Thank goodness, some guys know how essential it is to bring women into the mix, and keep them there. One gaffer - less salty, more lonely - said he’d only met three women who’d stuck it out long enough to make it a career. Before writing this, I re-watched The Life and Times of Rosie the Riveter, a documentary that I originally saw before embarking on working life a good 15 years ago. It regards the women ushered into skilled industries in droves for wartime labor, who thrived, and then found there was no room for them at the end of the day once the soldiers were home. It’s one of the more heartbreaking and encouraging films I can think of, and it’s had a lot to do with the path I take as a wage earner. I also grew up with a mother who graduated from medical school in a class that was approximately 1.5% women, so I’ve had some steely resolve all my life to be a part of making the working world just that - a place for all workers, period.
It’s likely that this perspective in my day-to-day life, though well-intentioned, is misguided. Some say movies are dead - I’m getting work now, but yes, they’re probably dying. Gods come, and gods go. The moving image is still under-explored. And LED technology may change the landscape of set electric work completely. I’ve always harbored notions that this might make the field more inclusive to women. It’s exciting, seeing it change. And its confusing, considering the twists and turns my working life will definitely take. I think sometimes of going deeper, into the circuitry level. Then I think of how powerfully I’d miss the hustle and flow of set life. It’s taken me over. And it’s all about the light.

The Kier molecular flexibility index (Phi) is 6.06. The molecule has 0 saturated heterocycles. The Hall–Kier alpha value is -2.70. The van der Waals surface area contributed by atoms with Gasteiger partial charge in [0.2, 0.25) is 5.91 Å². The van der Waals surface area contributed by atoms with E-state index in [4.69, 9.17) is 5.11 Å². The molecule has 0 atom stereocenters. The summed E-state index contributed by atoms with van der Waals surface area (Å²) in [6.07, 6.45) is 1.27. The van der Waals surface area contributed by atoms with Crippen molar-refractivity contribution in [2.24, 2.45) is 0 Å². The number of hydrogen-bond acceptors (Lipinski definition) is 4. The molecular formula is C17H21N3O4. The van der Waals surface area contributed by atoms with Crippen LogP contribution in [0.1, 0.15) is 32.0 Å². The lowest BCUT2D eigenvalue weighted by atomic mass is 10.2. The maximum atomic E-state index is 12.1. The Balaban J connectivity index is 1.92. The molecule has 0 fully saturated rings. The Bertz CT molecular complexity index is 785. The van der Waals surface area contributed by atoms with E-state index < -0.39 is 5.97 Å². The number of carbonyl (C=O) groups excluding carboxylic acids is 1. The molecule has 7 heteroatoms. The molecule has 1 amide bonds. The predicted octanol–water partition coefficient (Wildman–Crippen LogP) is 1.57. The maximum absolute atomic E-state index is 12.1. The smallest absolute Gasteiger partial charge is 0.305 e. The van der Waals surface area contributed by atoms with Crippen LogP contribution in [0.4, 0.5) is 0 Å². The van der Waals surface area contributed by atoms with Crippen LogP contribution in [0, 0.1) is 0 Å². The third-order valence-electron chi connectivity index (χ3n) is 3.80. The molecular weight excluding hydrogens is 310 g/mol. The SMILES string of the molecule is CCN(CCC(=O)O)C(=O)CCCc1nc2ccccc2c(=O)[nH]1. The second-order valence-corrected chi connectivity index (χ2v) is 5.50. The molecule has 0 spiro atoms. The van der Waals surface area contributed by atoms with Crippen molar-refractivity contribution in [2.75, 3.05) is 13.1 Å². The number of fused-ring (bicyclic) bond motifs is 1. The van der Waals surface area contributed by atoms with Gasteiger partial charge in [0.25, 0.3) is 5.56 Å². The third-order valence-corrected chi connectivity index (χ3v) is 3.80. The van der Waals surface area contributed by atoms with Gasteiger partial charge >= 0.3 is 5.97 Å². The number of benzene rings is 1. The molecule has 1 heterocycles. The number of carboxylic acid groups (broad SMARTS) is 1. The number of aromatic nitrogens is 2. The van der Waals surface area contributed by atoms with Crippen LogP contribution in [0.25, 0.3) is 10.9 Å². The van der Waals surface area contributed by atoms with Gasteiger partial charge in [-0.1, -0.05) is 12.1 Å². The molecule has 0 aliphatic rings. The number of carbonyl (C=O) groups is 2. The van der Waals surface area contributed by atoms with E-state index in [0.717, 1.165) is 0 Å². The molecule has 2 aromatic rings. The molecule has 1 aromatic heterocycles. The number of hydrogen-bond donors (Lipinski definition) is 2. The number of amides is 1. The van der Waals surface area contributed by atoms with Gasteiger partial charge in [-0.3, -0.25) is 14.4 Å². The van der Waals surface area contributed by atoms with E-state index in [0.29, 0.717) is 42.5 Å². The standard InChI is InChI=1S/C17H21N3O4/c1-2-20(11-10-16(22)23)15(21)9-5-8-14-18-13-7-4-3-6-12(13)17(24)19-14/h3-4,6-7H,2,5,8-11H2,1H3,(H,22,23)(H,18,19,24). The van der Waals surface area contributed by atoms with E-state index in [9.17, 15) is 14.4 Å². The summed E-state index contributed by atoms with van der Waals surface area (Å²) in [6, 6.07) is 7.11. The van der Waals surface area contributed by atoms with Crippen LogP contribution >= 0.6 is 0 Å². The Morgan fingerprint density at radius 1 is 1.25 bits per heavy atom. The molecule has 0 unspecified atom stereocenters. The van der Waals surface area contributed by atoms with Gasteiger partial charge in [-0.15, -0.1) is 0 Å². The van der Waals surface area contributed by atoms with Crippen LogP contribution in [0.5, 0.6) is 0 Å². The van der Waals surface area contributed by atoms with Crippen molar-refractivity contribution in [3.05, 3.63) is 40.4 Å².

I wanna be the one to walk in the sun!
Oh girls, they wanna have fun.
Oh girls! Just wanna have -